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BONDING AND MOLECULAR GEOMETRIES post lab questions

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In today’s laboratory activity, you will be using an online simulation to investigate the structure of several molecules. The shapes of molecules are predicted by VSEPR (valence shell electron pair repulsion) theory, which states that electron groups are positioned as far from one another as possible in a molecule. The electron groups considered by the VSEPR theory can be either in the form of lone pairs of electrons, or shared electrons in a chemical bond. The following shapes are predicted by VSEPR:

Two electron groups

Two bonding pairs: linear

Three electron groups

Three bonding pairs: trigonal planar

Two bonding pairs, one lone pair: bent

Four electron groups

Four bonding pairs: tetrahedral

Three bonding pairs, one lone pair: trigonal pyramidal

Two bonding pairs, two lone pairs: bent

Five electron groups

Five bonding pairs: trigonal bipyramidal

Four bonding pairs, one lone pair: see-saw

Three bonding pairs, two lone pairs: t-shape

Two bonding pairs, three lone pairs: linear

Six electron groups

Six bonding pairs: octahedral

Five bonding pairs, one lone pair: square pyramidal

Four bonding pairs, two lone pairs: square planar

Valence bond theory states that when electron groups are positioned around an atom, they are placed in hybridized atomic orbitals. That is, rather than filling in s, p, d, or f orbitals, they occupy orbitals that are combinations of those simpler atomic orbitals. The number of atomic orbitals used in hybridization is equal to the number of electron groups around the atom. For example, in ammonia, the central nitrogen atom is bonded to three hydrogen atoms and has a single lone pair of electrons. According to VSEPR theory, the shape of ammonia is trigonal pyramidal, and according to valence bond theory, the nitrogen is sp3 hybridized since it uses its 2s and all three 2p orbitals in bonding.

The PhET Molecule Shapes simulation provides three-dimensional models of several small molecules as well as a set of generic models that illustrate the possible geometries of the theory. Each model can be moved and manipulated. In Part I of the worksheet, you will use the simulation together with your understanding of Lewis structures to complete the following entries. In Part II of the experiment, you will use Lewis theory to evaluate the shapes of larger molecules.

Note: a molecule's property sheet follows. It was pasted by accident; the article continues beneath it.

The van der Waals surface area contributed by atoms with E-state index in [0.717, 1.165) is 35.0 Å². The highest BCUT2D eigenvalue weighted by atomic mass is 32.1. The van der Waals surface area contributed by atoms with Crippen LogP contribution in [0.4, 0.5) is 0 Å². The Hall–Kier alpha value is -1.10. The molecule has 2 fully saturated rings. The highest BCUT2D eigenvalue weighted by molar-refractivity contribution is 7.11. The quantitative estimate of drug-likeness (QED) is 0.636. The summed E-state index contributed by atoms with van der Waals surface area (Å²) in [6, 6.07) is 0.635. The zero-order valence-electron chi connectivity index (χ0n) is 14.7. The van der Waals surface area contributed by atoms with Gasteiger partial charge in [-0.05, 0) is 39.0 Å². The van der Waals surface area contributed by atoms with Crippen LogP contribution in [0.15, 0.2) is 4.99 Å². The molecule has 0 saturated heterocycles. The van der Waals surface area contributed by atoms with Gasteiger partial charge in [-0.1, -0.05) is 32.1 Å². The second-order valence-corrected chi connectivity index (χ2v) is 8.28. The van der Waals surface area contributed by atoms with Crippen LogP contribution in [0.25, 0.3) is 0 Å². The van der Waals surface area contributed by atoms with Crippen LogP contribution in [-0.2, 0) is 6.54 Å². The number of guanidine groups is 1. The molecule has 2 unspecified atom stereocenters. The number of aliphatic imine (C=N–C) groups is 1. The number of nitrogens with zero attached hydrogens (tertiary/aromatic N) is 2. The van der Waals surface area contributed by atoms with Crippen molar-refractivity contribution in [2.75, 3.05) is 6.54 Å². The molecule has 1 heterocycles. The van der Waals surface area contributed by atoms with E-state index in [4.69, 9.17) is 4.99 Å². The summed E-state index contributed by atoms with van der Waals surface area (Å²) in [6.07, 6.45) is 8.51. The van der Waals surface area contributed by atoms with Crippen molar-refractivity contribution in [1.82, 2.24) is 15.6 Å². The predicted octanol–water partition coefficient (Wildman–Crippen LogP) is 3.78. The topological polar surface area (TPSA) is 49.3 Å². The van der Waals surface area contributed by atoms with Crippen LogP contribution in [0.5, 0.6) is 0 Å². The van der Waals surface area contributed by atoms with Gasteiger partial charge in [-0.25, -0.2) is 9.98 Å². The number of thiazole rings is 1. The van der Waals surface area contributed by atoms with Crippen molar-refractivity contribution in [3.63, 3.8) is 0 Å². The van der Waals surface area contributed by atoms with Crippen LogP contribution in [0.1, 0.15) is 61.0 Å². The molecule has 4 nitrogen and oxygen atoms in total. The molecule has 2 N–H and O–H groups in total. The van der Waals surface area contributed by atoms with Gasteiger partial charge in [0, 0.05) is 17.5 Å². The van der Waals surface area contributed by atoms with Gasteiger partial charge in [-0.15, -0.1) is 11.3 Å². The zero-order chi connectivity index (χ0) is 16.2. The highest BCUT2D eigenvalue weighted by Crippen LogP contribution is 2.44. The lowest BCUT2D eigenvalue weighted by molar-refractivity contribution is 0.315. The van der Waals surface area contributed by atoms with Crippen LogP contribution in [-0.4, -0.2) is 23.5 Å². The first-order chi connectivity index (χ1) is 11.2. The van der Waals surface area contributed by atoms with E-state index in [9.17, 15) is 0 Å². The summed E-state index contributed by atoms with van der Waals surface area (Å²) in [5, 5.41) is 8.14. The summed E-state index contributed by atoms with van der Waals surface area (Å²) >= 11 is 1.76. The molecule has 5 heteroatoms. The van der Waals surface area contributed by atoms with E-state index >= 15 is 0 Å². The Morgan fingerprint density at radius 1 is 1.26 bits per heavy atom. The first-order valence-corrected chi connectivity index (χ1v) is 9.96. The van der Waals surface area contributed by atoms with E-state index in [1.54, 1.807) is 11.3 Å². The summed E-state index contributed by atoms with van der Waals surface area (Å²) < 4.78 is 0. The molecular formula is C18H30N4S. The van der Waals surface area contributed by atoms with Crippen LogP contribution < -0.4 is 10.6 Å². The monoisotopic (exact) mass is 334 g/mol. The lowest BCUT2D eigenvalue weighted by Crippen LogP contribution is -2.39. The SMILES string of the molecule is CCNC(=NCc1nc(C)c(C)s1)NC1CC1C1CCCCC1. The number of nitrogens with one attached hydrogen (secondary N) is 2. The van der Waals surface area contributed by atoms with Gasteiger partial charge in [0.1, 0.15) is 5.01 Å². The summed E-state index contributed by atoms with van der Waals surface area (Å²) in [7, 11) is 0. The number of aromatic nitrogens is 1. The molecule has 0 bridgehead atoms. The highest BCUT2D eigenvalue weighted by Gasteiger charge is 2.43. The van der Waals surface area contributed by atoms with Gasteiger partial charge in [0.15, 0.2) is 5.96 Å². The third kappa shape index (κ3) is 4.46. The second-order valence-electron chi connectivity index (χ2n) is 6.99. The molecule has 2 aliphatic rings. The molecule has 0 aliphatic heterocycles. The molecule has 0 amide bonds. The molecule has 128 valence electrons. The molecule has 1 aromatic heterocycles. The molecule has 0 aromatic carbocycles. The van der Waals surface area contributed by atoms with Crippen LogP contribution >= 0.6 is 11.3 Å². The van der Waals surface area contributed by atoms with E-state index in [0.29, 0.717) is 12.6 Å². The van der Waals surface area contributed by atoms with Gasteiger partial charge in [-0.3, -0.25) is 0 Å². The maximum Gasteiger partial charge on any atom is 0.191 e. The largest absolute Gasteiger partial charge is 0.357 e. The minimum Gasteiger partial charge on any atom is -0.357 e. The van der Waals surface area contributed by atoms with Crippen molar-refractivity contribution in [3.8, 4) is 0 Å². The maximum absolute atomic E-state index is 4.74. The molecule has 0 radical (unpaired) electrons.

Part I: Small molecules

Use the PhET Molecule Shapes simulation to answer the following questions. You can find it at https://phet.colorado.edu/sims/html/molecule-shapes/latest/molecule-shapes_en.html.

 NH3 Name: Lewis Structure: 3-D Sketch: Hybridization: Polarity: Molecular Shape: Bond Angle:

NOTE: Not all of the following molecules are included in the PhET Molecule Shapes simulation. If the molecule is not in the simulation, use your knowledge of Lewis, VSEPR, and hybridization theories to help you answer the questions.

 H2O Name: Lewis Structure: 3-D Sketch: Hybridization: Polarity: Molecular Shape: Bond Angle:

 CO2 Name: Lewis Structure: 3-D Sketch: Hybridization: Polarity: Molecular Shape: Bond Angle:

 BF3 Name: Lewis Structure: 3-D Sketch: Hybridization: Polarity: Molecular Shape: Bond Angle:

 ClF3 Name: Lewis Structure: 3-D Sketch: Hybridization: Polarity: Molecular Shape: Bond Angle: SF6 Name: Lewis Structure: 3-D Sketch: Hybridization: Polarity: Molecular Shape: Bond Angle:

 O3 Name: Ozone Lewis Structure: 3-D Sketch: Hybridization: Polarity: Molecular Shape: Bond Angle:

 AsF5 Name: Lewis Structure: 3-D Sketch: Hybridization: Polarity: Molecular Shape: Bond Angle: KrCl4 Name: Lewis Structure: 3-D Sketch: Hybridization: Polarity: Molecular Shape: Bond Angle:

 SeCl4 Name: Lewis Structure: 3-D Sketch: Hybridization: Polarity: Molecular Shape: Bond Angle:

 CH2Cl2 Name: Dichloromethane Lewis Structure: 3-D Sketch: Hybridization: Polarity: Molecular Shape: Bond Angle:

Find two molecules from the worksheet above that are bent, but with different hybridizations:

____________________________________

Do the two bent molecules have the same bond angle? __________________

Why? ______________________________________________________________________________

___________________________________________________________________________________

Compare H2O, NH3, and CH2Cl2. Which has the smallest bond angle? __________________________

Why? ______________________________________________________________________________

___________________________________________________________________________________

Part II: Larger molecules

Answer the following questions about the geometry of larger molecules. You do not need the PhET simulations.

Alanine is one of the simplest and most common amino acids. The structure of alanine is:

structural formula                                                ball-and-stick model

1. Label each internal atom in the structure above with its hybridization and
2. How many sigma bonds and how many pi bonds are present in alanine?

______________s, ______________ p

Cyclohexane, C6H12, and benzene, C6H6, are both molecules containing six carbon atoms arranged in a ring. Draw the Lewis structures of the two molecules:

 Cyclohexane Benzene

1. What are the hybridizations of the carbon atoms in each of the molecules?

Cyclohexane:      ______________          Benzene:              ______________

1. What are the C-C-C bond angles in each of the molecules?

Cyclohexane:      ______________          Benzene:              ______________

1. Which of these molecules is likely to be entirely in one plane? ______________
2. How many sigma bonds and how many pi bonds are in each molecule?

Benzene:             ______________s, ______________ p

Cyclohexane:     ______________s, ______________ p

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